Reader: Lalla Ward

No. of CDs: 10
Playing time: 11 hrs 30 mins

CD RRP: ?19.35
CD ISBN: 978144586732

Download RRP: ?19.69
Download ISBN: 9781445867656

It couldn’t be easier to order an audiobook. Just go to the AudioGO website www.audiogo.co.uk to see our wide selection of Doctor Who titles. If you’d like to see more, simply select a genre and browse the thousands of titles on-site, available to order at the click of a mouse – or by calling us on 0800 136919.

Gareth Roberts Signing Dr Who Shada

GARETH ROBERTS will be signing the Doctor Who novel, SHADA (BBC books) at the Forbidden Planet London Megastore on Wednesday 14th March from 6 ? 7pm.

Based on the scripts for the original television series by the legendary Douglas Adams, SHADA retells a Tom Baker era adventure of the Doctor that never made it to the screen in 1979, due to industrial action.

The Doctor’s old friend and fellow Time Lord Professor Chronotis has retired to Cambridge University – where nobody will notice if he lives for centuries. But now he needs help from the Doctor, Romana and K-9. When he left Gallifrey he took with him a few little souvenirs – most of them are harmless. But one of them is extremely dangerous.

Gareth Roberts has written a huge number of Doctor Who spin off titles and has also written scripts for the TV Series and The Sarah Jane Adventures.

Classic Tom Baker Story, new on Audio

Doctor Who: The Stones of Blood

In May 2011 AudioGO (formerly BBC Audiobooks) release a brand new audio novelisation of a 1978 Doctor Who TV adventure. Written specially for AudioGO by the serial’s original author, David Fisher, The Stones of Blood stars the Fourth Doctor (as played by Tom Baker) with companions Romana and K9. The audiobook features specially-composed music and sound design, and is read by Susan Engel, who played Vivien Fay in the 1978 story, with John Leeson as the voice of K9.

When the Doctor, Romana and K9 arrive on Bodcombe Moor in 20th Century Dorset, they find themselves confronted by a huge, ancient stone circle. On meeting the elderly Professor Rumford and her friend Vivien Fay, they learn the chequered history of the stones, and of the inhabitants of the nearby manor house ? currently one Leonard de Vries, leader of a druidic sect. But all is not as it seems, and soon the Doctor and his companions are enmeshed in a deadly web of deceit. Powerful creatures rampage across the moor, and the nature of a long family line is called into question. Romana is trapped by a cunning enemy, and time is running out for the Doctor and K9…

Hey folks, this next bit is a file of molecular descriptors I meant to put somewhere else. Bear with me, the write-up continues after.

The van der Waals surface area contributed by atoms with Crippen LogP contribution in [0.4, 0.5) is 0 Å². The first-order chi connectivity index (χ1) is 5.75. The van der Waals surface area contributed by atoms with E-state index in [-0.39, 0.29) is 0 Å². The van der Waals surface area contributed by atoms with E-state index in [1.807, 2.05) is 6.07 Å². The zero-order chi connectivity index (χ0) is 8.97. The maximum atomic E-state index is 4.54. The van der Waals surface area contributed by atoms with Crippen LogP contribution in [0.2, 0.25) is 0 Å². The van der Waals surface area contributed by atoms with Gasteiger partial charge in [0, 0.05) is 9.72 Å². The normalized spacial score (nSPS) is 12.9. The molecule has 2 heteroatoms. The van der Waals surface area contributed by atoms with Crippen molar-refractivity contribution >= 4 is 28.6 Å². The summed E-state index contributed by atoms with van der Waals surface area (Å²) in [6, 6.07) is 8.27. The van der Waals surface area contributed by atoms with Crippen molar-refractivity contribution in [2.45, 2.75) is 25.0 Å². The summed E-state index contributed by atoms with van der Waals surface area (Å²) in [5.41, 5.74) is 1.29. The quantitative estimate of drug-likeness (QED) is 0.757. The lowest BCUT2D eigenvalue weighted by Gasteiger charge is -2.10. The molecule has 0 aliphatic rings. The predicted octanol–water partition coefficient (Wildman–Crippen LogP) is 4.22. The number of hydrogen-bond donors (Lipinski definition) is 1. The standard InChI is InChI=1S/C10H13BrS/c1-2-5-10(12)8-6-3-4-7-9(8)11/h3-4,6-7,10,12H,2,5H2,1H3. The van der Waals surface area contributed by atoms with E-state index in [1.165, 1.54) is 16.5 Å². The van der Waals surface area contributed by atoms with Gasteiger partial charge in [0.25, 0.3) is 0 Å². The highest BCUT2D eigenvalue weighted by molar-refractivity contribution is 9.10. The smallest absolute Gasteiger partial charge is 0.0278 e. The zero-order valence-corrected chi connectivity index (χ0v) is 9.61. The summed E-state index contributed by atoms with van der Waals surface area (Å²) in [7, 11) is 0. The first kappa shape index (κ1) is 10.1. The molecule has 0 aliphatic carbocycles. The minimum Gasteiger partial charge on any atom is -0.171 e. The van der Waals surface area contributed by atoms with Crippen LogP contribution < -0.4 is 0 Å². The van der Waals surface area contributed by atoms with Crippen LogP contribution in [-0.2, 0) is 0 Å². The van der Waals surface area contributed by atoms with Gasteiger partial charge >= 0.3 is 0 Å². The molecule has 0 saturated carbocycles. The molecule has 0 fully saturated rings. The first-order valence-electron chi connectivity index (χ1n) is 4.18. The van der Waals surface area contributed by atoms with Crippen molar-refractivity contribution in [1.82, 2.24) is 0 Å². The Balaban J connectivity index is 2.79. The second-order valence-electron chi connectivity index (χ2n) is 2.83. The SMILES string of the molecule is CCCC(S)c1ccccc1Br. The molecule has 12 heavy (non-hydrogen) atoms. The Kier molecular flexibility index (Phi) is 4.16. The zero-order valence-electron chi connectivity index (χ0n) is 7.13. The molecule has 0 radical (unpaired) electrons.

Format: Download or 4 CDs
Duration: 4 hours 30 mins

Release Date: 5 May 2011
Available from www.audiogo.co.uk and all good audio retailers

Doctor Who Radio Star

9 CDs of Doctor Who BBC Radio Gold

Bigfinish wasn’t the first audio company to produce professional Doctor Who Audio Dramas. The BBC got there first expanding the on screen adventures on its radio platforms. The Doctor? has also had a long career as a radio star – and, come April 2011, AudioGO will celebrate his escapades on the airwaves with the release of Doctor Who: The BBC Radio Episodes. It contains all four of the Doctor’s full-cast BBC radio dramas, plus the 1976 made-for-LP audio adventure Doctor Who and the Pescatons and the 1994 spoof documentary Whatever Happened to… Susan? Here’s the radio run-down:

The Paradise of Death (1993)

When a horrific death occurs at Space World theme park, the Brigadier (the late great Nicholas Courtney) and UNIT are called in – accompanied by the Third Doctor (Jon Pertwee) and Sarah Jane Smith (Elisabeth Sladen).

The Ghosts of N-Space (1996)

The Brigadier’s great-uncle Mario seems unsurprised by the spectres that haunt his ancient Sicilian castle. But when the Third Doctor and Sarah Jane Smith come to investigate, they finds themselves in great danger…

Doctor Who and the Pescatons (1976)

The TARDIS’s arrival on a lonely beach at night marks the beginning of a terrifying adventure on present-day Earth for the Fourth Doctor (Tom Baker) and Sarah Jane.

Exploration Earth (1976)

The Fourth Doctor takes Sarah Jane back in time to witness the Earth’s development: only to find that the existence of Mankind itself is in danger!

Whatever Happened To… Susan? (1994)

A tongue-in-cheek look at how Susan’s life might have turned out after her adventures with the Doctor. Featuring Jane Asher as Susan.

Slipback (1985)

The TARDIS materialises in the service ducting of the Vipod Mor, a huge craft floating in deep space. The Sixth Doctor (Colin Baker) and Peri (Nicola Bryant) find something nasty lurking there, and the past and future history of the entire Universe is at risk…

Format: 9 CDs
Duration: 9 hours 10 mins approx
CD SRP: ?60.00
CD ISBN: 9781408467565 Release Date: 07 April 2011

Available from www.audiogo.co.uk and all good audio retailers